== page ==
During my entire legislative career, I have fought for fairness. It stems from my upbringing and our state’s history. My mother was a classmate of Coretta Scott King, the wife of Martin Luther King, and two of my aunts and an uncle were pioneers in the women’s movement. We sometimes forget that West Virginia was forged because of a war over the civil rights of slaves. As a result, when a group is targeted or treated unfairly because of their appearance or status, I favor legal protections.
I will re-introduce the Equal Pay Act, HB 4328, but it will have a new number in 2017. This bill would permit employees to discuss the amount of wages they earn, by making it an unlawful discriminatory practice for an employer to prohibit an employee from disclosing or sharing information about his or her wages, benefits, or other compensation. This would make it harder for employers to underpay women (because they would have a way to find out what others make) and would give employees free speech rights to discuss their salaries if they want to. West Virginia has one of the highest pay gaps between women and men in the whole country.
Updating our human trafficking law has been very frustrating. Human trafficking is a modern day form of slavery which mostly affects women and children. HB 2186 updates definitions, increases penalties, allows victims to recover damages under the Crime Victims Compensation Act, allows for wiretapping and provides for immunity and expungement of criminal records under certain circumstances.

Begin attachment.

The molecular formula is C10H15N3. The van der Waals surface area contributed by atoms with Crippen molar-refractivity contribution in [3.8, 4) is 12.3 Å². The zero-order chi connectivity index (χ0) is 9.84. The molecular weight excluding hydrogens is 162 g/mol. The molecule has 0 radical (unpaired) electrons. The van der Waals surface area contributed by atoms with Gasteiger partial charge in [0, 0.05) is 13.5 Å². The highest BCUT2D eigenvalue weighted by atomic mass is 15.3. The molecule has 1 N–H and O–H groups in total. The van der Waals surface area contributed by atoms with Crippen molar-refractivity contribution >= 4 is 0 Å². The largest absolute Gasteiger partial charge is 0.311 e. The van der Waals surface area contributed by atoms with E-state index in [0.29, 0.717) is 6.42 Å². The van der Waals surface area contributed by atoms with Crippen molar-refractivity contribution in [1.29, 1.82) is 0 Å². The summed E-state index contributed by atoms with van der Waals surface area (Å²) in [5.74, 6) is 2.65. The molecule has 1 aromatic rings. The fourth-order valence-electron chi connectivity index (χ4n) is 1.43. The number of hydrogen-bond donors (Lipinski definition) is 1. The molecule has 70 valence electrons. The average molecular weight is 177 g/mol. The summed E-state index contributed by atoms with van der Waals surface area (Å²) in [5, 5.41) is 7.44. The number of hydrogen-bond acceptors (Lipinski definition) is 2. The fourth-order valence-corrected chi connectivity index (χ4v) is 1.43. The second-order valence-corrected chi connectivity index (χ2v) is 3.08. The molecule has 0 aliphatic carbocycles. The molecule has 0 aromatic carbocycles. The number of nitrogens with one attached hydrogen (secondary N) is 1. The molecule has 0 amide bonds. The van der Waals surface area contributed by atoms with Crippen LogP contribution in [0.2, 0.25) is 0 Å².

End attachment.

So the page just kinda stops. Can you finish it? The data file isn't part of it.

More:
In 2015, this bill passed the Legislature but was vetoed by the Governor on a technicality. In 2016, the House agreed with the Senate version at 11:59 p.m. but the Senate did not receive the message. In January, we changed our Joint rules so that once identical versions are passed in each House, a bill becomes law. But we will still have to get this bill through both Houses again this year for it to become law. I am hopeful.
For many years, I have sponsored legislation to ban discrimination because of sexual orientation in employment and housing. HB 4404 would make age and sexual orientation discrimination actionable under our state’s Human Rights Act. It includes an exception for certain religious institutions. If passed West Virginia would join the 22 other states and the District of Columbia that forbid landlords or employers from denying housing or jobs to persons just because of their sexual orientation.